History of Japan: Amaterasu

//History of Japan: Amaterasu

History of Japan: Amaterasu

By |2018-07-19T16:29:19+00:0010th February 2007|Categories: Article|Tags: , |0 Comments

Kojiki (Record of Ancient Matters, 712). The stories tell of the formation of the Japanese islands and the founding of human society. One of the most important stories in this set of tales is the story of Amaterasu the Sun Goddess who is still the most important deity in Japan and the (mythological) ancestor of the Imperial family.

A long, long time ago, there was the female deity known as Amaterasu. Her name meaning ‘shining heaven’ or ‘she who shines in the heavens’. One account says she was born from the god Izanagi when he used water to purify his left eye after a visit to the netherworld. Another says she was born after intercourse between Izanagi and Izanami (Nihon Shoki 720). She was the sun goddess, so bright and radiant, her parents assigned her to rule the High Celestial Plain (Takamagahara).

She had a younger brother, Susano-O, who was a storm deity and very mischievous.

As most brother and sister they rarely agreed on even the smallest thing, and so could never tolerate the presence of the other for very long. And yet, despite their many differences, there was a very close bond between them, which brought them together again and again.

Amaterasu was the Sun goddess. Her gentle beauty and warmth radiated life force and hope throughout the blessed land of Japan, and far beyond. Amaterasu was the one who showed the people their beauty and potential.

Susano-O was the Storm god. He was the one who released pent-up feelings, shaking things up if they became too stagnant. The people called upon him often when things needed to get moving again. Susano-O was also known affectionately as The Impetuous Male, because he loved to move quickly, creating chaos and noise wherever he went.

Now the elders tell us that one day, Susano-O went up to the heavenly realm to visit his sister. He was about to make the long journey to the underworld to be reunited with their long-dead mother, and he was a little afraid of making the trip. He had heard terrible tales of the horrors he would find there and wondered if he would be changed forever, or even if he would return at all. To strengthen himself for this journey, Susano-O decided to spend a season basking in his sister’s light and wisdom. He knew, better than anyone, that her light could be a soul-warming comfort. In his haste to see Amaterasu, Susano-O moved through the sky with a crackling thunder, shaking mountains and rivers and sending all living beings into hiding. The night seemed to fill with dancing furies as an inky velvet spread across the sky.

Even Amaterasu became frightened so she decided to take a few precautions when meeting him. She placed a quiver at her side and a bow in her hand as she stepped forward to greet him. “Why do you disturb the peace of our kingdom, Susano-O? Surely, you have more than enough activity in your own kingdom!” Amaterasu looked at Susano-O a little disdainfully through her bowstrings. She had not forgotten their last quarrel and hoped to hold him off with a strong facade.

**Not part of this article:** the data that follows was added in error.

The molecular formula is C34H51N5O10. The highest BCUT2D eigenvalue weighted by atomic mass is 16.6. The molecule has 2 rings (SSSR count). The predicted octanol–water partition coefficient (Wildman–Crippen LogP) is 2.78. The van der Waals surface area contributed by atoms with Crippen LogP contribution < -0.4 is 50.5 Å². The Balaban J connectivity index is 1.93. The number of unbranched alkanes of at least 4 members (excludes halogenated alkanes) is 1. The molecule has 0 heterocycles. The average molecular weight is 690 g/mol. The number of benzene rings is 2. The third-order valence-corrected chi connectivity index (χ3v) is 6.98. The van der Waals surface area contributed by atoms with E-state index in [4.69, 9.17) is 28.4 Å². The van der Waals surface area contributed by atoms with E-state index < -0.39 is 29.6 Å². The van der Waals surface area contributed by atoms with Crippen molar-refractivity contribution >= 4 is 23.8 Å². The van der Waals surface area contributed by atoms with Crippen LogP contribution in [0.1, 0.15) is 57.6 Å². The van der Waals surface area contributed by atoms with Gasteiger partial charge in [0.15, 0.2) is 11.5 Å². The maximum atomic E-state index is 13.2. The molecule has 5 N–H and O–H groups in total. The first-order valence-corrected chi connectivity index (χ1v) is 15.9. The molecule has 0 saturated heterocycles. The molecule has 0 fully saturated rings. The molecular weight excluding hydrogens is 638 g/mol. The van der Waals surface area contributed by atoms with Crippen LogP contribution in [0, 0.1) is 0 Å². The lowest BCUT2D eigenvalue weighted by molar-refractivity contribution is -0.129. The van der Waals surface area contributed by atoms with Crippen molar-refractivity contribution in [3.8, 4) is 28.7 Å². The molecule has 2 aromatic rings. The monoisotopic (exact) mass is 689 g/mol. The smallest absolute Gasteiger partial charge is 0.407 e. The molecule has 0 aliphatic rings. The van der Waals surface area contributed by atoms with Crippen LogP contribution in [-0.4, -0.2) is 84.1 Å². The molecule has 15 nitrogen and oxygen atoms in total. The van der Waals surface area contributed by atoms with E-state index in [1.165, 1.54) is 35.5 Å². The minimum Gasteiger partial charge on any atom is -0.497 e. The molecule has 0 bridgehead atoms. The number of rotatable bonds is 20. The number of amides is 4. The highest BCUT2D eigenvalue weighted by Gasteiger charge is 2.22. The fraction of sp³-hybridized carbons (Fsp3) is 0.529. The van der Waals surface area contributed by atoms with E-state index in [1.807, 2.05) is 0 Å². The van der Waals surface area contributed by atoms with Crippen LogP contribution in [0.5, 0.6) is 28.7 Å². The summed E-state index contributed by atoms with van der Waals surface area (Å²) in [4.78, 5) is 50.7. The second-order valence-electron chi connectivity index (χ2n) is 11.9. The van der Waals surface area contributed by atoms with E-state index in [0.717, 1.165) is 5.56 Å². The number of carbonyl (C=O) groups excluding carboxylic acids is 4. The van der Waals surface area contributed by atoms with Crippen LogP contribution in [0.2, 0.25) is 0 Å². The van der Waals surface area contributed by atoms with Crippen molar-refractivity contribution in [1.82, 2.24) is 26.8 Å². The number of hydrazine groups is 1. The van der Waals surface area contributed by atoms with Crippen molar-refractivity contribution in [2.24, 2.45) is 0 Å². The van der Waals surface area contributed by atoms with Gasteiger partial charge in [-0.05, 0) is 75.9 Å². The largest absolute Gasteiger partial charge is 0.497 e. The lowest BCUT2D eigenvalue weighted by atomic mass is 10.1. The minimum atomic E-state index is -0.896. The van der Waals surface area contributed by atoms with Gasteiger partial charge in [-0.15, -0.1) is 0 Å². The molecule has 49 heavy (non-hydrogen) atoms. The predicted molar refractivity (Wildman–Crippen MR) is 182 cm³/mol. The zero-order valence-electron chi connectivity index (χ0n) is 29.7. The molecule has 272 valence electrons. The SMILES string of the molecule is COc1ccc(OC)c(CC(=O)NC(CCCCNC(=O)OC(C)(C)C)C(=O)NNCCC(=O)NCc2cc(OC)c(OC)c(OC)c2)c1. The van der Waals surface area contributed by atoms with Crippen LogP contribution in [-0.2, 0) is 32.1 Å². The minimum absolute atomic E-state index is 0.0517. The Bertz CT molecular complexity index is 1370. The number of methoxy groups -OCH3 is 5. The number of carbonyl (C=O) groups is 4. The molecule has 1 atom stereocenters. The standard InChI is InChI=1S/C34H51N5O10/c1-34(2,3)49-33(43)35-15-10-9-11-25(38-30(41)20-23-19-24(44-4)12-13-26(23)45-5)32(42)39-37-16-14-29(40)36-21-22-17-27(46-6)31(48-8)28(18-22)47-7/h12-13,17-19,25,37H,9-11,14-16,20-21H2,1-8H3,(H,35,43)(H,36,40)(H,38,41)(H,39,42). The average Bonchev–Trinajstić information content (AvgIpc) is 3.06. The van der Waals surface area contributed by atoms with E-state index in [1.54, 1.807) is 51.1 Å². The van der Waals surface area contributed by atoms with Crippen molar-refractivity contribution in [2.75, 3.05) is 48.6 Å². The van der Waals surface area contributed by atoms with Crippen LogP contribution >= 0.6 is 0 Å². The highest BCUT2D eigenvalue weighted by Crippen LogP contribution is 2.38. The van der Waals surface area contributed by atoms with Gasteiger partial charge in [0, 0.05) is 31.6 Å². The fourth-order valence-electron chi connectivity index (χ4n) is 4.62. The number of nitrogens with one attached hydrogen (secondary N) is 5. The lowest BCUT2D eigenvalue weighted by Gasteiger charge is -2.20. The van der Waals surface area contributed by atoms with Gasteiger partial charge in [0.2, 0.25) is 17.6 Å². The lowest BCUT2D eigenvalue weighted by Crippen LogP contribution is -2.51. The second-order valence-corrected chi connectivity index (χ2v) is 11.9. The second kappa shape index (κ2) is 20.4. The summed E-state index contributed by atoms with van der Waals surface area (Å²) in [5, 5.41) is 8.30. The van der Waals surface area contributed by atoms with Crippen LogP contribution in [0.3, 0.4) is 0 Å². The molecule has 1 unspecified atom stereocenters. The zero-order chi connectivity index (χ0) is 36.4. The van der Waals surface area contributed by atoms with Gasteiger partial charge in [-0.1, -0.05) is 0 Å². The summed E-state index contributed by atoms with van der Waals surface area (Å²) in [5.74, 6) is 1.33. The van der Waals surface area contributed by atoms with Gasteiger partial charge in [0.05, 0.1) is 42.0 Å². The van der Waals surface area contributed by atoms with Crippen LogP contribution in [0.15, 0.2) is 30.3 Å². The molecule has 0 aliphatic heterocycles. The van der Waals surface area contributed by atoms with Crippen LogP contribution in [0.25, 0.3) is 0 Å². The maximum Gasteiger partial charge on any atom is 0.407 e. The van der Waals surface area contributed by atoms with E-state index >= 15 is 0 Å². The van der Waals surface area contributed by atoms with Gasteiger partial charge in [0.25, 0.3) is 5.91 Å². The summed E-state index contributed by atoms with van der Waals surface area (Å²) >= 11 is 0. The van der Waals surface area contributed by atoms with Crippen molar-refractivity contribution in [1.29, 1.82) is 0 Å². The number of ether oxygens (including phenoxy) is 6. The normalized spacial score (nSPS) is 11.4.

This was not exactly the picture of love and devotion he was hoping to find. Susano-O replied in his most courtly manner, “O, radiant, fair sister, I wish you no harm. My only desire is your warm company, a glimpse of your lovely face, and a few pleasant words before I descend to the underworld to find our most esteemed mother.”

His answer pleased her, but Amaterasu knew her brother well and decided to ask for more proof of his good intentions. Susano-O then proposed that they should create children who would rule the blessed land wisely. He hoped Amaterasu would then realize that he had all of their best interests at heart. Perhaps she would allow him to stay for awhile, until he could pluck up enough courage to descend to the dark place below. Amaterasu agreed. She took her brother’s sword, broke it into three pieces, and after chewing the pieces for many days and nights, blew a light mist from her mouth, which gave birth to three goddesses who were more beautiful than any other goddesses then living… excepting Amaterasu herself, of course. Susano-O then asked his sister for the five jewels she was wearing, and after cracking them between his teeth, blew a light mist from his mouth and gave birth to five masculine deities who were more powerful than any other deities then living…excepting Susano-O himself, of course.

Although he had created the five gods from Amaterasu’s jewels, Susano-O was altogether too pleased with himself and began jumping around boasting of his omnipotence. When Ama reminded him that the gods had been created from her jewels, Susano-O became enraged. Why didn’t she appreciate him?! Losing all self-control, he released the wind and rain he held under his waving arms. He destroyed Amaterasu’s carefully tended rice fields, filled in her precious irrigation ditches, and even deposited mud and excrement in her temples!

This was just the kind of behavior Amaterasu had come to expect from her brother, but at first she made excuses for him. “Well, he just couldn’t help himself,” she thought. It was his nature to leap around causing chaos wherever he turned. Her sympathy for him had been aroused by his sad story of descending to the underworld. She could barely imagine what strength of will such a trip would require and thought that his misdeeds reflected his inner anguish. Surely, she should loan him some of her strength.